Biodiversity is fundamental to both planet and people. It provides us with clean air and water, food, and medicines. But biodiversity is in crisis.
European population growth coincides with loss of biodiversity, but also with urbanisation leading to fragmentation, abandonment of rural areas alongside loss of large grazers. This has cascading ecological impacts, including shrub encroachment, habitat loss, invasive species, and fires.
Changes in climate, such as drying in southern and inland regions, and increased precipitation in other areas are predicted to intensify, threatening ecosystem services, and rural livelihoods. Decades of poor and inappropriate land management, reducing living river systems and freshwater availability through river “improvement”, and unsustainable agricultural systems and exploitation are at the core of the causes.
While considerable success has been achieved across a variety of European landscapes in restoring degraded lands, these efforts have generally been fragmented, isolated, and at limited scales. This is significantly due to competition for funding and lack of cooperation between rural stakeholders.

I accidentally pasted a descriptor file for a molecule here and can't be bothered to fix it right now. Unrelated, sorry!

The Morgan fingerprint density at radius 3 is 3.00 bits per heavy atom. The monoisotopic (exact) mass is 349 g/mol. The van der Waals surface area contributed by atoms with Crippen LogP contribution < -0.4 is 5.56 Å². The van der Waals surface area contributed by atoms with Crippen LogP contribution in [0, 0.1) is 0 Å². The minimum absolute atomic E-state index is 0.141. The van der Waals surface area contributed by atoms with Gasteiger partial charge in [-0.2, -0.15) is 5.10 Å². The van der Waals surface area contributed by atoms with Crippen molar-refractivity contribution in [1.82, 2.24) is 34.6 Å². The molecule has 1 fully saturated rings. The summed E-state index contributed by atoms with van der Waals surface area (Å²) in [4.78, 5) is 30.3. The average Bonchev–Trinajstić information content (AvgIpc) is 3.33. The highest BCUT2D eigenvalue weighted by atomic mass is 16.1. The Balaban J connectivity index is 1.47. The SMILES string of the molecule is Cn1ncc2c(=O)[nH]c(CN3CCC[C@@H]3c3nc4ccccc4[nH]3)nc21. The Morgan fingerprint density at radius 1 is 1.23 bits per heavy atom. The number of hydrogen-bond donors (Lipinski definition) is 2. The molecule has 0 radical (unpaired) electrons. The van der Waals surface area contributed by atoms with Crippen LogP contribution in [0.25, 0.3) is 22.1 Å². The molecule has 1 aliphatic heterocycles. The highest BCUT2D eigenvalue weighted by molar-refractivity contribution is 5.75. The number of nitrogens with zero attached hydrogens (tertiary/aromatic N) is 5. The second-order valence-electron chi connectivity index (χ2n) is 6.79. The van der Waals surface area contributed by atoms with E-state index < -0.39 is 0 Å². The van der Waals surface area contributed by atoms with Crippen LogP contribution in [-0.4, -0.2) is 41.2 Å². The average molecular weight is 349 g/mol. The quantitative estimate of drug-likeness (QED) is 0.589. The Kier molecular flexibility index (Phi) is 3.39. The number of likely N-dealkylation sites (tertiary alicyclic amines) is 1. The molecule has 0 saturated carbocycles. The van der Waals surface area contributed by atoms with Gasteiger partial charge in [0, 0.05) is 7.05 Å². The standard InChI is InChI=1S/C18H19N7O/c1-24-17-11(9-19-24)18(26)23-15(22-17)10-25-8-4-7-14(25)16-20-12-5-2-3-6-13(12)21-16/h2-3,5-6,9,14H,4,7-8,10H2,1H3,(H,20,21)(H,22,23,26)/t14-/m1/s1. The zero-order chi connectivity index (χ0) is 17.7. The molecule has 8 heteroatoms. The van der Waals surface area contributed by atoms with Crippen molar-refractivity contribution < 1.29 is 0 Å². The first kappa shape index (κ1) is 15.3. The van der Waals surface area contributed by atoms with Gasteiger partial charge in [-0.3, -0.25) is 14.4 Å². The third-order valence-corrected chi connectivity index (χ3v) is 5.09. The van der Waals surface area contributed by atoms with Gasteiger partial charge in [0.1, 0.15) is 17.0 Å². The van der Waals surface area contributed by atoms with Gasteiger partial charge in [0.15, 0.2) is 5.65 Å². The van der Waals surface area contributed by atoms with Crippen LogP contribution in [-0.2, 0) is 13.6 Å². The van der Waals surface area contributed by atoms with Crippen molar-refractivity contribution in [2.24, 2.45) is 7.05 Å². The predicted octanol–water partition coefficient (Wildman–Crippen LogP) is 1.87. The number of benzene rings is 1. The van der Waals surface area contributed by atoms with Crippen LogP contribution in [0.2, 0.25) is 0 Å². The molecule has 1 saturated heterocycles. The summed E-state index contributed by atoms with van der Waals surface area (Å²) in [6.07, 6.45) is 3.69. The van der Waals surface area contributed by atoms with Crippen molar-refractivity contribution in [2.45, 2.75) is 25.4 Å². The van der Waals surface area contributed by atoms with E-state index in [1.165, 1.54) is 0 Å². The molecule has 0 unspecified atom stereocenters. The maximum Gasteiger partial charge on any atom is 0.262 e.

Natural solutions at climate-addressing scale
TNF and their partners are providing nature-based solutions to rapidly address biodiversity loss and land degradation at a continentally significant scale.
Rewilding is a pro-active form of ecological restoration that has significant potential to increase biodiversity, create self-regulating environments and mitigate climate change. Examples are rewetting peatlands, restoring vast stretches of river through dam removal and floodplain regeneration, or reintroducing lost animal species to natural environments.
The restoration of degraded landscapes and nature areas through extensive grazing, agroforestry, and other types of regenerative farming will not only improve soil fertility, water availability and control erosion. It will also improve the liveability of communities, also through alternative income sources (such as tourism), and increase the resilience of communities to shocks as drought and food shortages, and help mitigate the impacts of climate change.
Restore Europe will empower communities and farmers to own, fine-tune, and self-invest in restorative practices to capture over 500 million tons CO2eq/y on 50 million hectares of land under restoration over 5 years.
Results so far
Awareness, restoration, and the EU Green Deal
Public awareness on Europe’s degrading resources and the need for climate action is growing throughout the EU and the rest of Europe.
Following polls and recent climate and biodiversity reports, along with drought, fire and flood crises across the globe and the ongoing COVID-19 crisis, there has been a widespread public rethinking of the key values.